The Eddie Floyd Stax single “Raise Your Hand” introduced what has become a delightful recent tradition at Springsteen shows, the stump-the-band section. While E Street treadmilled the opening vamp of the 60s semi-hit, Bruce patrolled the perimeter of the stage, pulling song-request signs from the crowd. Written pleas for Arcade Fire’s “Keep the Car Running” (which the E Street Band actually has performed, once) and “Amazing Grace” went unanswered, sadly. Bruce opted for the relatively safe choice of “Out in the Street,” apparently because the request came from a little girl — one who was sitting beside him on the lip of the stage and holding the mic for him before the number was done. And speaking of safe choices, “Hava Nagila” — performed all too briefly after Bruce brought a scroll-like sign demanding it onstage for crowd inspection — is, of course, a popular favorite. Just not in a hockey rink, usually.
The Righteous Brothers’ “Little Latin Lupe Lu” was slightly less wicked awesome than “London Calling” or “I Wanna Be Sedated,” both of which have leavened recent shows on this tour, but still good, sloppy fun. An ecstatic “Blinded by the Light” closed out the improv section, and “The Promised Land” gave way to a salvo of more recent anthems climaxing in “Born to Run,” inevitable and unstoppable.
Now, Boss: We couldn’t help but notice that the roulette wheel seemed to land on some of the same “rarities” that cropped up during your last visit. (And also that it did not land on the excellent “Roulette”). I could have done without a reprise of the jazzy, seminal epic “Kitty’s Back,” for example, and “No Surrender” may be John Kerry’s favorite song, but you still don’t need to play it every time you come to Washington. On the other hand, those two uplifting “land” songs you’ve written in the last ten years, “Land of Hope and Dreams” and the Pogues-y “American Land” have within them everything I want from a Springsteen show. After those, playing an extra encore of “Rosalita (Come Out Tonight)” was just gravy.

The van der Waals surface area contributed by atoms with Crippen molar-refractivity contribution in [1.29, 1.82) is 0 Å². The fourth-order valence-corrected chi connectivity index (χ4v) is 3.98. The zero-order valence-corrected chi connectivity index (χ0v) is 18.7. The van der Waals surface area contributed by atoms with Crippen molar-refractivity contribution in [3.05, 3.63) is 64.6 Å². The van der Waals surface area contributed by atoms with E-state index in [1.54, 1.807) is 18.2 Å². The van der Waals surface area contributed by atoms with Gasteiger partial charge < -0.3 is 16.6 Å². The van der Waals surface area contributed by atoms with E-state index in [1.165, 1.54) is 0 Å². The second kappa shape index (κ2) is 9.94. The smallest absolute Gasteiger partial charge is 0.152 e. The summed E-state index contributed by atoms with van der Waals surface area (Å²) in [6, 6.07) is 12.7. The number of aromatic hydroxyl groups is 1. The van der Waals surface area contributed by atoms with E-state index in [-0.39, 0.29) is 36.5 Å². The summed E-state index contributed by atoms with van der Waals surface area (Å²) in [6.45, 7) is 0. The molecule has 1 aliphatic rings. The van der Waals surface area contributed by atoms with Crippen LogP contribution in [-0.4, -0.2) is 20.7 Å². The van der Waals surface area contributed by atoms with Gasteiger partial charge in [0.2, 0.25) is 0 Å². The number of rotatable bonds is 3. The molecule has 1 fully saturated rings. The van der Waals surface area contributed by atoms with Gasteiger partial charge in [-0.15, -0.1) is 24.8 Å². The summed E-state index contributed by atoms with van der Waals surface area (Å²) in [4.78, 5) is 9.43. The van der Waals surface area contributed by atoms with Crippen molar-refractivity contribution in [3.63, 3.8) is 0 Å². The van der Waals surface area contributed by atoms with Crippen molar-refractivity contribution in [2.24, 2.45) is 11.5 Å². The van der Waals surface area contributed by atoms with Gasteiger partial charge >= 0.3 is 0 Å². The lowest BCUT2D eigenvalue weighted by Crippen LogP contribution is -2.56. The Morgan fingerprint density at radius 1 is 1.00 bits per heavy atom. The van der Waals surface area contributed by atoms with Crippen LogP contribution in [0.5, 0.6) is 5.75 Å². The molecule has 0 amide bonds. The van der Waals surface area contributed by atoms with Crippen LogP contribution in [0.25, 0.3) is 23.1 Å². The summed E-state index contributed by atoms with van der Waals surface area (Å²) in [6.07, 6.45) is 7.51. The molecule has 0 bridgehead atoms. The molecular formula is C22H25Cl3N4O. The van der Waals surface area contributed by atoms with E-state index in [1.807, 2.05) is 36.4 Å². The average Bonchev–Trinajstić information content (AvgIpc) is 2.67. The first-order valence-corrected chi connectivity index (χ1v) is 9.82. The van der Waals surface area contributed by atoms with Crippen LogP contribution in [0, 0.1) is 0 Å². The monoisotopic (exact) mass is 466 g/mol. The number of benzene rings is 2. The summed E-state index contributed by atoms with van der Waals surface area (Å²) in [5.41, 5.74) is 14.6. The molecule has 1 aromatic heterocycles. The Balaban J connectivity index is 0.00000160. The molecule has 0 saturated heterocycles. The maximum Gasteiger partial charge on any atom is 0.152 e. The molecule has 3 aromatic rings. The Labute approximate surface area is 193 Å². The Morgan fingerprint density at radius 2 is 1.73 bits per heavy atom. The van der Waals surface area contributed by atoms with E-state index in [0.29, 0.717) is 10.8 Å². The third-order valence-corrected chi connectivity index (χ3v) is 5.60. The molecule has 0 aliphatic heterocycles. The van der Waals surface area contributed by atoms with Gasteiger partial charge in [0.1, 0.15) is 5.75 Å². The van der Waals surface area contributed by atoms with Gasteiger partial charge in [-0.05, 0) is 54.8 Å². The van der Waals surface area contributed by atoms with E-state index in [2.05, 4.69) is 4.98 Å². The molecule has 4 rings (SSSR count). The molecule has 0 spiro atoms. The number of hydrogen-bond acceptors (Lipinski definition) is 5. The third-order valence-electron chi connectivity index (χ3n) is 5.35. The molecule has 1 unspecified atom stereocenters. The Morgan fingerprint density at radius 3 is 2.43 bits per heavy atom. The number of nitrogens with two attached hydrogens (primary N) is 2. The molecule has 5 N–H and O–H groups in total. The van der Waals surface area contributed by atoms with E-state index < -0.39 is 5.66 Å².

That one came in response to a sign reading, “Obama called, and he wants ‘Rosie!’” Apparently the Boss signed it and gave it to Rahm Emanuel for delivery to the president after the gig. It’s hard to imagine what the leader of the free world might do with such a souvenir, but if ever he happens to glance at it in a time of crisis, one suspects the subtext will be clear: This Too Shall Pass.
Bruce Springsteen and The E Street Band at the Verizon Center, Monday, May 18, 2009
02 No Surrender
03 Outlaw Pete
04 She’s the One
05 Working on a Dream
07 Johnny 99
08 The Ghost of Tom Joad
09 Raise Your Hand (Cropper/Floyd/Isbell)
10 Out in the Street
11 Little Latin Lupe Lu (The Righteous Brothers)
12 Hava Nagila / Blinded by the Light
13 Waitin’ on a Sunny Day
14 The Promised Land
15 The Wrestler
16 Kingdom of Days
17 Radio Nowhere
18 Lonesome Day
19 The Rising
20 Born to Run
21 Hard Times (Stephen Foster)
22 Kitty’s Back
23 Land of Hope and Dreams
24 American Land
25 Hail to the Chief / Rosalita (Come Out Tonight)